The Cascadia Region stretches from Brooks Peninsula on Vancouver Island, British Columbia in the north to Cape Mendocino, California in the south. Our member states and province are British Columbia, California, Oregon and Washington.
The Cascadia Region has experienced several types of earthquakes and is likely to experience similar events in the future. Cascadia earthquakes fall into three major categories:
• Shallow, or crustal earthquakes, such as the Scotts Mills earthquake (1993) in Oregon’s Willamette Valley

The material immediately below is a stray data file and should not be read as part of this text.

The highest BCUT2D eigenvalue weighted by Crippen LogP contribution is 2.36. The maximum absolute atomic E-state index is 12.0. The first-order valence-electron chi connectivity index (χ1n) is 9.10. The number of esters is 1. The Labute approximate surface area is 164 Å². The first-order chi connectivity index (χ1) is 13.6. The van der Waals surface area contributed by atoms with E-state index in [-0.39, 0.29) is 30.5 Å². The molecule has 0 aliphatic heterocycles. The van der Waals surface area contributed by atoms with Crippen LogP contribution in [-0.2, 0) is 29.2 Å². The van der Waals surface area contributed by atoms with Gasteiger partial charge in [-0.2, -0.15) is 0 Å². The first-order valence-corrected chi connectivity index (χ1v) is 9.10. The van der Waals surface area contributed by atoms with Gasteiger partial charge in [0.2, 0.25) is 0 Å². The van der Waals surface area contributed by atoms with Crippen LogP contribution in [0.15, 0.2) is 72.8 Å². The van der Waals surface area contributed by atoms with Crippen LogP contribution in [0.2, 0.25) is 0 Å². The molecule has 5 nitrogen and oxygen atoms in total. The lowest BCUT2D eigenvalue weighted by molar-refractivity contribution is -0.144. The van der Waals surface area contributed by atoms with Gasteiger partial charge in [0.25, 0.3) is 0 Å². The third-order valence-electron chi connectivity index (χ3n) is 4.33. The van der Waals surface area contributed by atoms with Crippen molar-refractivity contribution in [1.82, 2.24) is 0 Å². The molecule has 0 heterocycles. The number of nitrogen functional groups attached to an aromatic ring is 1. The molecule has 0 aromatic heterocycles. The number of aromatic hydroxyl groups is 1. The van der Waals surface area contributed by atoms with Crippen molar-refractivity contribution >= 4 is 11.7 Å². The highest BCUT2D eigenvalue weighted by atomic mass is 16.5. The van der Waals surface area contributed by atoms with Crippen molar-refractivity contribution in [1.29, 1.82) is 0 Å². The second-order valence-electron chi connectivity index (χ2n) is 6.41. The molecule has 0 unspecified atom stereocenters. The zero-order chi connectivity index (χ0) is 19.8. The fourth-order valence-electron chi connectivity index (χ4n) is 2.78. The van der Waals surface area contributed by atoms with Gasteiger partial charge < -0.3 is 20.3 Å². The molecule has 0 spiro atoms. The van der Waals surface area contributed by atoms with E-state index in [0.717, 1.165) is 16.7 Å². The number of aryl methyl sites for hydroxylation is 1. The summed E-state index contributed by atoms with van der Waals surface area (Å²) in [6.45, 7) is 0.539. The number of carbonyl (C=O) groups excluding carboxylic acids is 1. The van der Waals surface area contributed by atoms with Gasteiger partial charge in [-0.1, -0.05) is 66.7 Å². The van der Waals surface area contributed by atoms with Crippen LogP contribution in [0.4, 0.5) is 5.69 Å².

• Deep, or intraplate earthquakes, such as the Nisqually earthquake (2001) in the Puget Sound area of western Washington
• Cascadia subduction zone earthquakes, which could occur offshore the entire region
In addition, distant earthquakes occurring elsewhere around the Pacific Basin create tsunamis that impact the coastlines of British Columbia, California, Oregon and Washington several hours later. The Tohoku earthquake that devastated Japan in 2011 was, to Cascadia residents, a distant earthquake.
Learn more about the different types of Cascadia earthquakes